Choice is a wonderful thing. Blind choice isn't, and when it comes to degrees listing themselves as a great place to do a 'Technical Games Degree,' there's a lot of choice and not a lot of information available to sort the good from the bad.
It's this abundance of choice and the issues resulting from making the wrong choice that drives my involvement with SkillSet. Good courses need as many opportunities as possible to stand out from the crowd especially when prospective students may have to narrow down the universities they'll investigate let alone apply too.
What is the accreditation process?
I've been a lead evaluator for the SkillSet accreditation process for quite a few years now. The process (I'll keep it short) involves an application by the university to SkillSet, and a paper-based investigation into the university covering the skills taught, the attainment, and the employability of students (amongst other things).
This is followed by an on-site visit by an evaluation team. This visit involves interviews with staff and students, and an examination of the work done and the facilities available with a recommendation to accredit based on their findings. This evaluation team is always made up of active game developers working in the discipline the course focuses on.
Courses have and will continue to be rejected at various stages of the process if they are not up to scratch, and the criteria used is often very strict with a high barrier for entry. Courses have to be producing quality graduates with the skills suitable for the industry before they can even start to think about applying for accreditation.
Cross-skill courses (those teaching programming, art, and design in a single degree) have never been accredited and never will. The process and documentation is publicly available so you can have a more detailed look here.
There are a lot of universities in the UK, and a large number of them provide a some kind of game related technical course. Unfortunately a lot of them don't provide a high enough level of education to warrant the time and money students spend on them.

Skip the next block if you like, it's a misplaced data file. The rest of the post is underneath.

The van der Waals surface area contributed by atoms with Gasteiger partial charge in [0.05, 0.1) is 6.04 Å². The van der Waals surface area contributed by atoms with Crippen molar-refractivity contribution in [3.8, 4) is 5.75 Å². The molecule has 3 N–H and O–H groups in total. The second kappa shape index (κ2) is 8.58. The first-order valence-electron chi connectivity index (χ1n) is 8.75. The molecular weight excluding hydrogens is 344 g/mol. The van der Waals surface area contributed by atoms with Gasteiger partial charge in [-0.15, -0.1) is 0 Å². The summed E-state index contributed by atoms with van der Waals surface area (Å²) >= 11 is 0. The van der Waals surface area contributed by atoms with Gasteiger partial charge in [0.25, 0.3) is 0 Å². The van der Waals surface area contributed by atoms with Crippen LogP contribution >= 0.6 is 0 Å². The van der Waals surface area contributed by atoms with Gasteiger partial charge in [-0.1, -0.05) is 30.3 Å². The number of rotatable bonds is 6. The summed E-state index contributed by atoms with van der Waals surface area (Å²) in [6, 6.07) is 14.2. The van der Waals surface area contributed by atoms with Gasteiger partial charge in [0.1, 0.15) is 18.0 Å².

Accreditation awards allow students to quickly narrow down the kinds of universities they should be looking at and to spend the time they have investigating the best rather than trying to simply find the ones worthy of their time.
Word of mouth and past experience all goes into this, but it still takes time that could be better spent especially when students will be applying to universities at the same time as working towards their A-Levels, a period of time which may well be the most stressful time they've had in their academic career so far.
An accredited university at least gives them the knowledge that they'll get the right kind of education allowing them to focus on finding one that best suits them rather than anything else.
A lot of developers want to get involved with the education of future game makers, and university partnerships such as guest lectures and industry panels are one of the best ways to do that.
Universities like industry involvemen,t and some developers can end up being overwhelmed with requests especially if they are already working with other courses and word starts to spread. And because a developer's time is so valuable, it helps to be able to target the universities that we know are already providing the kinds of skills students will need in the future.
Building on a quality foundation allows much more scope for growth than having to start from the bottom and working upwards.
But you might think this is a path to ruin. If the industry only helps accredited courses, surely none can become accredited because no-ones willing to work with them to get there!
But that's not the case. Bigger companies such as Sony, Microsoft, Blitz, Codemasters, and others work with those up and coming courses, allowing them to get the point where they can apply for or work towards accreditation. Once that happens, it becomes a positive feedback loop. As the course gets better and gets accredited, it leads to more industry involvement, which leads to a better course…
It's the skills, stupid
The argument between game-focused and traditional Computer Science courses is always the same and is usually spot on. Take a CS course over a game course because in a few years you may not want to work in the industry, and the skills you learn on a CS could will put you in a stronger position should you want to do something else.
Without a doubt, this is a good argument to make but one that I hope accreditation can resolve. In every evaluation I've taken part in, the skills we look for and the modules on display show that the course could quite easily be rebranded as 'Computer Science with a games slant' rather than 'Games Technology with a little bit of Computer Science thrown in.'
As a result, the skills taught will still put the student in a good position should they decide the industry is not for them, and while a 'Games Technology' degree won't look as good as a 'Computer Science' degree on a CV, accreditation should allow it to grow in stature depending on which university awarded the degree.
[This piece was reprinted from #AltDevBlogADay, a shared blog initiative started by @mike_acton devoted to giving game developers of all disciplines a place to motivate each other to write regularly about their personal game development passions.]